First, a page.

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I hate flying

(93 Posts)
jeanie99 Sat 06-Jan-18 09:28:15

I've flown hundreds of times since my first flight in 1970 but still hate the whole process. Turbulence terrifies me I am a complete wreck if it is really bad. I am so relieved when we eventually arrive at our destination I could kiss the ground.
In the early years my GP prescribed medication for me, I walked about like a zombie, I've also tried the drink method that makes me feel ill.
All the you have more chance of being killed in an accidents on the road than a chance of being killed in the air really doesn't do anything for me.
I've got to the stage now where I really do not want to fly again but we have a son and family who live outside the UK.
I suggested to my hubby that when we next visit we could go by train and make a holiday of it staying off at a couple of cities but he won't hear of it. He said he would fly and I can take the longer route.
I thought he would support me in this, unless you hate flying you have no idea what it is like.
Do other members feel like I do.

tanith Sat 06-Jan-18 09:38:07

My husband has flying phobia and has never got over it enough to set foot in a plane. I've tried everything to persuade him over the years even emotional blackmail hasn't worked. I've suggested the train too, as our son and his family live abroad but the train is pretty expensive for us.

It has stopped him enjoying so much and since he's been ill I've had to hold off flying out to visit so it's affected my life to a degree. It's very frustrating but I understand how scared he is but in your case as you've already overcome the fear many times I suppose your husbands reaction is a little understandable.
I don't know what the answer is apart from gentle persuasion on your part.

annsixty Sat 06-Jan-18 09:40:34

Yes I do.
Like you I know it is totally illogical but it is what it is.
The figures that show that 2017 was the safest year in aviation history, doesn't help me.
Fortunately or sadly I think my flying days are done, even holidays are out for me, so my problem is solved but I really feel for you jeannie with your family living abroad.
My D and her H and S lived in the West Indies for 3 years, it was paradise and I made myself go twice but it was horrendous for me.
Good luck in finding a solution or compromise .

PamelaJ1 Sat 06-Jan-18 09:46:18

Hypnosis? There is a thread running on that subject at the moment

Eglantine21 Sat 06-Jan-18 09:47:46

Could you not just do what he suggests? Then you're both happy!

vampirequeen Sat 06-Jan-18 09:56:47

I have never been in an airplane. I feel sick when I see them in the air. Even now just thinking about it whilst I write this has made me feel shaky.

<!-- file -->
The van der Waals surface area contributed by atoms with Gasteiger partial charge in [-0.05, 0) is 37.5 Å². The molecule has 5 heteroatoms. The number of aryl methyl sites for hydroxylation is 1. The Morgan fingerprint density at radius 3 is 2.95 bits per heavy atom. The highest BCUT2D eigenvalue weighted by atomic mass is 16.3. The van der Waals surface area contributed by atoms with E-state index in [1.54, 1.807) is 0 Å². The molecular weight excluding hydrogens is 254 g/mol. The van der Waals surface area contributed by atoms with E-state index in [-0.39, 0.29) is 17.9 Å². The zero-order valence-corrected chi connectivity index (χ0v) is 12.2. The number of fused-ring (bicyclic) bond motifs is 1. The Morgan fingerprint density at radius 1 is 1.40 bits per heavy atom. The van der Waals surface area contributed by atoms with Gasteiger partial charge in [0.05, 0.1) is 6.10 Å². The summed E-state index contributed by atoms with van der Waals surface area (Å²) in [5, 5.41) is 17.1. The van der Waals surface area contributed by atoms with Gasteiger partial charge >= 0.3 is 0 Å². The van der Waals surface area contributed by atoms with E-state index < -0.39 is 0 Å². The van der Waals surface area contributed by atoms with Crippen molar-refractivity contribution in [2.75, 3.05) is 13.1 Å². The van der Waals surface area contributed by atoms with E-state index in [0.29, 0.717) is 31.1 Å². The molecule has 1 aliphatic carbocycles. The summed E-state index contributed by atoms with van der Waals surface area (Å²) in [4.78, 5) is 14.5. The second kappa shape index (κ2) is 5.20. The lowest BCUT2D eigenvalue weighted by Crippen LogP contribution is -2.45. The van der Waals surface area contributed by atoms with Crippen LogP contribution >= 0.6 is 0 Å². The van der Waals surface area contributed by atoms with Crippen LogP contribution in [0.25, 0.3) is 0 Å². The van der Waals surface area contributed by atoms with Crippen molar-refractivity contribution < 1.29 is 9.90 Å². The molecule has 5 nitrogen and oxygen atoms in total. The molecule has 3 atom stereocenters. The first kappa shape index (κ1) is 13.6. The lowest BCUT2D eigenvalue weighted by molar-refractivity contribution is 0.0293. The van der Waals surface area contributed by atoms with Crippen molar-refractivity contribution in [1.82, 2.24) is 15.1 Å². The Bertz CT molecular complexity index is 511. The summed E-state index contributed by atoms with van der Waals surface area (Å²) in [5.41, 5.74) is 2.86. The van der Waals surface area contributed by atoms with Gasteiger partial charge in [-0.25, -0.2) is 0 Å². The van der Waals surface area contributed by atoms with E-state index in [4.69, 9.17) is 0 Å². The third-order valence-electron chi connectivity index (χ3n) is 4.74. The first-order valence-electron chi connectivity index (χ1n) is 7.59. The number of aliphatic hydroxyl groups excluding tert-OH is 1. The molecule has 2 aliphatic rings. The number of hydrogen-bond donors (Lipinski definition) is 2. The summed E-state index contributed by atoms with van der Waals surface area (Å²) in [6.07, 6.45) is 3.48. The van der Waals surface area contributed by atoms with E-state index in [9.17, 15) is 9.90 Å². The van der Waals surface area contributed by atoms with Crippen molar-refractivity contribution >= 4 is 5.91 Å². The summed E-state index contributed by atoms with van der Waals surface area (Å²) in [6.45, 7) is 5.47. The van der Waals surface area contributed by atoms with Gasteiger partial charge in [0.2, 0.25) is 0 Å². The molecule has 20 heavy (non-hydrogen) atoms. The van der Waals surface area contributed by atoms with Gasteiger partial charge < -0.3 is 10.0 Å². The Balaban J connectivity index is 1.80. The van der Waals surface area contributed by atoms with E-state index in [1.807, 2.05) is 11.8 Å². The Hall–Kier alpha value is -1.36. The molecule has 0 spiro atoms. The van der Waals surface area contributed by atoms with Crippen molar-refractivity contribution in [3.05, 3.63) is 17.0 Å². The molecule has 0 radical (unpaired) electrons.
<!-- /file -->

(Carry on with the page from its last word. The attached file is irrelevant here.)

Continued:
I don't understand why your husband can't be more understanding unless he's worried that if you avoid a plane once then it will end up with you never being able to fly.

Teetime Sat 06-Jan-18 10:06:12

I really don't enjoy flying but maybe not as much as others do. I hate the whole airport business and the hanging about and am more inclined to holiday in GB now. It must be a problem if you have family abroad. How about some CBT -or hypnosis.

jeanie99 Sat 06-Jan-18 10:42:51

Thank you everyone for your comments.
I just feel I have got to an age now where I just don't want to put myself thru the ordeal of flying again and all that comes with it.
Life can be short and all the stress I have with this problem is not worth it but I did think my husband would be more supportive which upsets me.

KatyK Sat 06-Jan-18 10:55:03

I have always hated flying to the extent where I have made myself ill before a flight. I used to constantly watc the crew to see if they were still smiling! I'm not so bad now. I don't like it but I don't get so nervy. I hate airports too, especially these days. I bought a tape and a book a few years ago which helped. It was called something like 'Flying no Fear' although I can't really remember.

kittylester Sat 06-Jan-18 10:55:15

I hate flying too. I do it If necessary but spend most of the time petrified. Flying to Japan 3 times in 2 years was the giddy limit as far as I'm concerned.

lemongrove Sat 06-Jan-18 11:02:12

What a problem for those of you fearful of planes.
I hate the whole airport thing at both ends, but the actual flying doesn’t bother me.Having said that, being more or less seat bound for several hours is a trial, I can’t wait to get off and walk about.
I have heard that hypnosis for fear of flying is very successful.

Oldwoman70 Sat 06-Jan-18 11:18:35

When I first went on a plane I was terrified (especially the take off and landing), over the years I gradually improved although I can't say I enjoy it. What I find works for me is once I am settled in my seat, I close my eyes and do some deep breathing exercises and then imagine myself in my happy place (in my case it is a favourite holiday destination), anywhere you love to be - a beach, garden etc. Concentrate on that place whilst breathing deeply and slowly. I find this calms me until the take off or landing is over. During the flight I sometimes listen to an audio book which takes my mind off the flying.

merlotgran Sat 06-Jan-18 11:24:44

We no longer fly because DH can't cope with airport stress and I can no longer cope with him not coping!!

The flight itself is fine. It's the getting on and off that has made us decide it's no longer for us.